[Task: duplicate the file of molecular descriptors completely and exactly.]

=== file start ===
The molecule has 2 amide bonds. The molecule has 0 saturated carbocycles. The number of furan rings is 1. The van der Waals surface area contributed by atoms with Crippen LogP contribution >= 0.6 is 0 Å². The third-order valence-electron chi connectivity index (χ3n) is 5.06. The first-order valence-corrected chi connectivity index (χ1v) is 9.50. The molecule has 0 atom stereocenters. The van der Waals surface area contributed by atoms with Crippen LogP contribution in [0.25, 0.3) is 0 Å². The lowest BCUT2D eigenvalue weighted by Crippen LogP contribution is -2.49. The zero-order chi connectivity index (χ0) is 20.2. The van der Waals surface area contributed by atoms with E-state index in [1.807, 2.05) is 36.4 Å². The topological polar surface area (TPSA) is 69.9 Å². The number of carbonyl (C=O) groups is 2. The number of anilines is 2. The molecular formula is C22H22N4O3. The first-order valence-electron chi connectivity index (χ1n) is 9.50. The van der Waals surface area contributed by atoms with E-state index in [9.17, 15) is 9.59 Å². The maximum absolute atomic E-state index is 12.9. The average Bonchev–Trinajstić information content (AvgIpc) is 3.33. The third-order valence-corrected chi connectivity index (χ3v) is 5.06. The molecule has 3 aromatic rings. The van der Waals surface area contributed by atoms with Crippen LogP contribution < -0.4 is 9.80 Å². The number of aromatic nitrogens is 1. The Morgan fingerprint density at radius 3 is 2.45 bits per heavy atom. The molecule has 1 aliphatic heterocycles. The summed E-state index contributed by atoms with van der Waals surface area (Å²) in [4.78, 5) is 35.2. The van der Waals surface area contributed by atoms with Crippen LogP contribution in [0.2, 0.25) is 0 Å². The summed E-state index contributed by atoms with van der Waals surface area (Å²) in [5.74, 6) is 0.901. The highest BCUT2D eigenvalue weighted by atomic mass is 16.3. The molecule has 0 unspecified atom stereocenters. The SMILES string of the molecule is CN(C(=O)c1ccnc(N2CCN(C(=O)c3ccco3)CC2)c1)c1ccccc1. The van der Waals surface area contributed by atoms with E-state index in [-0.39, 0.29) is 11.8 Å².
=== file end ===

The molecule has 2 amide bonds. The molecule has 0 saturated carbocycles. The number of furan rings is 1. The van der Waals surface area contributed by atoms with Crippen LogP contribution >= 0.6 is 0 Å². The third-order valence-electron chi connectivity index (χ3n) is 5.06. The first-order valence-corrected chi connectivity index (χ1v) is 9.50. The molecule has 0 atom stereocenters. The van der Waals surface area contributed by atoms with Crippen LogP contribution in [0.25, 0.3) is 0 Å². The lowest BCUT2D eigenvalue weighted by Crippen LogP contribution is -2.49. The zero-order chi connectivity index (χ0) is 20.2. The van der Waals surface area contributed by atoms with E-state index in [1.807, 2.05) is 36.4 Å². The topological polar surface area (TPSA) is 69.9 Å². The number of carbonyl (C=O) groups is 2. The number of anilines is 2. The molecular formula is C22H22N4O3. The first-order valence-electron chi connectivity index (χ1n) is 9.50. The van der Waals surface area contributed by atoms with E-state index in [9.17, 15) is 9.59 Å². The maximum absolute atomic E-state index is 12.9. The average Bonchev–Trinajstić information content (AvgIpc) is 3.33. The third-order valence-corrected chi connectivity index (χ3v) is 5.06. The molecule has 3 aromatic rings. The van der Waals surface area contributed by atoms with Crippen LogP contribution < -0.4 is 9.80 Å². The number of aromatic nitrogens is 1. The Morgan fingerprint density at radius 3 is 2.45 bits per heavy atom. The molecule has 1 aliphatic heterocycles. The summed E-state index contributed by atoms with van der Waals surface area (Å²) in [4.78, 5) is 35.2. The van der Waals surface area contributed by atoms with Crippen LogP contribution in [0.2, 0.25) is 0 Å². The summed E-state index contributed by atoms with van der Waals surface area (Å²) in [5.74, 6) is 0.901. The highest BCUT2D eigenvalue weighted by atomic mass is 16.3. The molecule has 0 unspecified atom stereocenters. The SMILES string of the molecule is CN(C(=O)c1ccnc(N2CCN(C(=O)c3ccco3)CC2)c1)c1ccccc1. The van der Waals surface area contributed by atoms with E-state index in [-0.39, 0.29) is 11.8 Å².